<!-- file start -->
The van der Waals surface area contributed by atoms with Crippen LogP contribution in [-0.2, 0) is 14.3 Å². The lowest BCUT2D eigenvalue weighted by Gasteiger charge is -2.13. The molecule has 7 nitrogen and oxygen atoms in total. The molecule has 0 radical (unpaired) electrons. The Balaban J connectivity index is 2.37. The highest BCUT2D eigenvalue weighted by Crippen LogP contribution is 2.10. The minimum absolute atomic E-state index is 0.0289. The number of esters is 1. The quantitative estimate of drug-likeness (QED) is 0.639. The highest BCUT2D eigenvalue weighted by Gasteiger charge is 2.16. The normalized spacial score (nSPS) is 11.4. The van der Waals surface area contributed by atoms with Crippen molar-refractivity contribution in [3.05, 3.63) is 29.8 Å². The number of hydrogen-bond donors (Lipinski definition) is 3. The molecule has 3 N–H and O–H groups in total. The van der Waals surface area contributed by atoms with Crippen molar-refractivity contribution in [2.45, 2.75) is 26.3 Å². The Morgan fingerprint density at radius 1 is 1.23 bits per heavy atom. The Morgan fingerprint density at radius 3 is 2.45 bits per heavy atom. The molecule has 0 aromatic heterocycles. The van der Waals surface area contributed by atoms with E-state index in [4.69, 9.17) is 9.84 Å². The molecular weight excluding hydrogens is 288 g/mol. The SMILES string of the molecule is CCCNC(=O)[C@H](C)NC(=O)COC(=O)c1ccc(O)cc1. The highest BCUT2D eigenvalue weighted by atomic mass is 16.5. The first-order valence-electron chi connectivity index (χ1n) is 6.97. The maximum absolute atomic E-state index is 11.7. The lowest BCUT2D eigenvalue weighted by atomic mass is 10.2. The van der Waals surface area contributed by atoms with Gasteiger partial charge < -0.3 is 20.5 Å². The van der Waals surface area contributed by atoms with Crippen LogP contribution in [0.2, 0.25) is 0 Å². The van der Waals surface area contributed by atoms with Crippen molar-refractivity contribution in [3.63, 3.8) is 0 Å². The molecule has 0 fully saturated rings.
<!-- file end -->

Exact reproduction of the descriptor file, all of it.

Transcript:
The van der Waals surface area contributed by atoms with Crippen LogP contribution in [-0.2, 0) is 14.3 Å². The lowest BCUT2D eigenvalue weighted by Gasteiger charge is -2.13. The molecule has 7 nitrogen and oxygen atoms in total. The molecule has 0 radical (unpaired) electrons. The Balaban J connectivity index is 2.37. The highest BCUT2D eigenvalue weighted by Crippen LogP contribution is 2.10. The minimum absolute atomic E-state index is 0.0289. The number of esters is 1. The quantitative estimate of drug-likeness (QED) is 0.639. The highest BCUT2D eigenvalue weighted by Gasteiger charge is 2.16. The normalized spacial score (nSPS) is 11.4. The van der Waals surface area contributed by atoms with Crippen molar-refractivity contribution in [3.05, 3.63) is 29.8 Å². The number of hydrogen-bond donors (Lipinski definition) is 3. The molecule has 3 N–H and O–H groups in total. The van der Waals surface area contributed by atoms with Crippen molar-refractivity contribution in [2.45, 2.75) is 26.3 Å². The Morgan fingerprint density at radius 1 is 1.23 bits per heavy atom. The Morgan fingerprint density at radius 3 is 2.45 bits per heavy atom. The molecule has 0 aromatic heterocycles. The van der Waals surface area contributed by atoms with E-state index in [4.69, 9.17) is 9.84 Å². The molecular weight excluding hydrogens is 288 g/mol. The SMILES string of the molecule is CCCNC(=O)[C@H](C)NC(=O)COC(=O)c1ccc(O)cc1. The highest BCUT2D eigenvalue weighted by atomic mass is 16.5. The first-order valence-electron chi connectivity index (χ1n) is 6.97. The maximum absolute atomic E-state index is 11.7. The lowest BCUT2D eigenvalue weighted by atomic mass is 10.2. The van der Waals surface area contributed by atoms with Gasteiger partial charge < -0.3 is 20.5 Å². The van der Waals surface area contributed by atoms with Crippen LogP contribution in [0.2, 0.25) is 0 Å². The van der Waals surface area contributed by atoms with Crippen molar-refractivity contribution in [3.63, 3.8) is 0 Å². The molecule has 0 fully saturated rings.